‘They stuffed up’: Hospital loses woman’s arm
WHEN hospital staff arrived to deliver an update to my mum after her arm amputation surgery I thought they'd got something seriously wrong.
"We understand you wanted to keep your arm and we're sorry about what's happened," the doctor in the vascular ward of the Gold Coast University Hospital said as my mother, Yvonne Salo, sat recovering.
Cue immediate confusion from me who was thinking: "You know she wanted it to be removed, right?"
Turns out they did get it wrong after all. Unbeknown to me and some of our other family members, Mum had organised to keep her arm on ice.
As strange as it sounds, patients can and do ask to keep their amputated limbs for religious or other personal reasons and arrange for hospitals to have body parts sent to the morgue instead of medical waste.
Mum isn't religious. She has metastatic breast cancer.
It's the kind of cancer that evolves from an initial diagnosis and is deemed fatal because of how it has spread and continues to attack the body.
She didn't, understandably, get to keep her breast when it was removed - although I've since discovered that people try to keep all kinds of body parts, sometimes simply for show.
So in Mum's mind - as slightly morbid as it may be - she didn't want to go to the grave with another body part missing.
The plan was to keep her amputated arm frozen and eventually have it cremated so she could be "reunited" with it one day - hopefully a long time from now.
My unbelievably brave mother isn't just courageous for voluntarily putting her hand up to have it chopped off, but because she's already lived through 13 years of cancer.
She's still going but is fearless enough to know to make plans in case, at any moment, that changes.
Mum organised with her surgeon to make sure the surgical team knew to keep the arm.
"They had only dealt with religious reasons before but they didn't think it was a problem for me to keep it for cremation and were happy to do it for me," she said.
"It was a pity they didn't take better care.
"They stuffed up and I'm just amazed how quickly they destroyed it. I guess the morgue just likes to get things out and the medical waste people don't want to store things either."
Somewhere between the arm reportedly being wrapped up to be sent to the freezer, it disappeared.
The next day a couple more medical staff returned to deliver the bad news.
They couldn't find mum's arm. It had accidentally gone to medical waste where it had been destroyed.
Mum was understandably upset, and still is weeks later.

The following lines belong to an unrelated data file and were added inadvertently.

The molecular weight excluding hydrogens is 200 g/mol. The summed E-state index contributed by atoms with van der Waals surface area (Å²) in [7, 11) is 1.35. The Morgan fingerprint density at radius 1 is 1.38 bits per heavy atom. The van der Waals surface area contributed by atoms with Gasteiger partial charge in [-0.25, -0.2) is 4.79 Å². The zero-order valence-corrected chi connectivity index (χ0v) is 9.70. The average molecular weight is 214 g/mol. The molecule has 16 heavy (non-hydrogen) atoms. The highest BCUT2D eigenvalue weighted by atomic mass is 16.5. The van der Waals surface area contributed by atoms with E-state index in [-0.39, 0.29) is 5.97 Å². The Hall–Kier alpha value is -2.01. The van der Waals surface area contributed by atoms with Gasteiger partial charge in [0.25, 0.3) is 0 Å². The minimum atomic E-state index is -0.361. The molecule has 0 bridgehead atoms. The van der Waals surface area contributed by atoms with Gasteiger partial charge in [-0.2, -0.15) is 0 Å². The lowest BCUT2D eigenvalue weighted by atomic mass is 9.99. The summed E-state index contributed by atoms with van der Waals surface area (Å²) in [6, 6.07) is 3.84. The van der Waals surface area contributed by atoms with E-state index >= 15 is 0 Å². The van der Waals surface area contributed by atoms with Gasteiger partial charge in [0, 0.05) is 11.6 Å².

"I still keep thinking it's down in the morgue and been misplaced because they disposed of it so quickly," she said.
"The whole thing is just strange."
That idea of keeping amputated limbs itself isn't so crazy. Some New Zealand hospitals reportedly have several legs in cold storage, one which has been there for seven years longer than expected because its owner has not returned to collect it.
More than 8000 lower-limb amputations are performed in Australia each year, but upper-limb removal only makes up an estimated five per cent of that figure.
Melissa Noonan, chief executive of Limbs 4 Life, Australia's peak body for amputees, said most involved adults with type 2 diabetes and vascular disease.
Mum's arm had been useless and painful for years because the tumour that appeared in her shoulder pressed on her nerves and eventually caused irreparable damage.
Her arm certainly wasn't in any state to preserve and put on the mantelpiece, but people do actually do that.
While for Aboriginal and Torres Strait Islanders, Muslim and Maori patients it is important that all parts of the body are buried together, others simply want evidence to go with a good story to tell.
Some people request to keep their gallstones to show them off in a jar, as well as serving as a memory of victory overcoming something painful, but certain hospital services have refused.
Doctors can refuse to give body parts back and different hospitals have their own policies on the issue.
But some experts say keeping your own body part isn't any more dangerous or hazardous than keeping a steak, unless there is a disease or health issue attached to it.
"If people aren't offered the option to keep it, they probably wouldn't know they could," Ms Noonan said.
In the UK amputees say there should be more choices made available because currently hospital trusts and surgeons are left to decide their own policy in regard to amputations.
"The surgeon told me he had patients who kept them for religious reasons and that it had been done before so it's not like they didn't know about it," Mum said.
"They were supposed to store it at the morgue in the freezer until the funeral home picked it up."
A spokeswoman for Gold Coast Health said destroying the arm would have been an accident.
"Keeping an amputated body part is a unique request and it would not have been a conscious decision to go against the patient's wishes," the statement said.
The spokeswoman said what happened to Mum had raised a "complex" topic "in relation to legislation, ethics and personal choice", and that it would be discussed at an upcoming Clinical Council meeting.
The good news is, for the first time in as long as I can remember, my mum is pain free.
She's been off pain medication for the last few days.
The surgery can be deemed a success.
And hopefully she'll stay healthy enough to not have to contemplate removing - and saving - another body part, or having any strangely go missing again.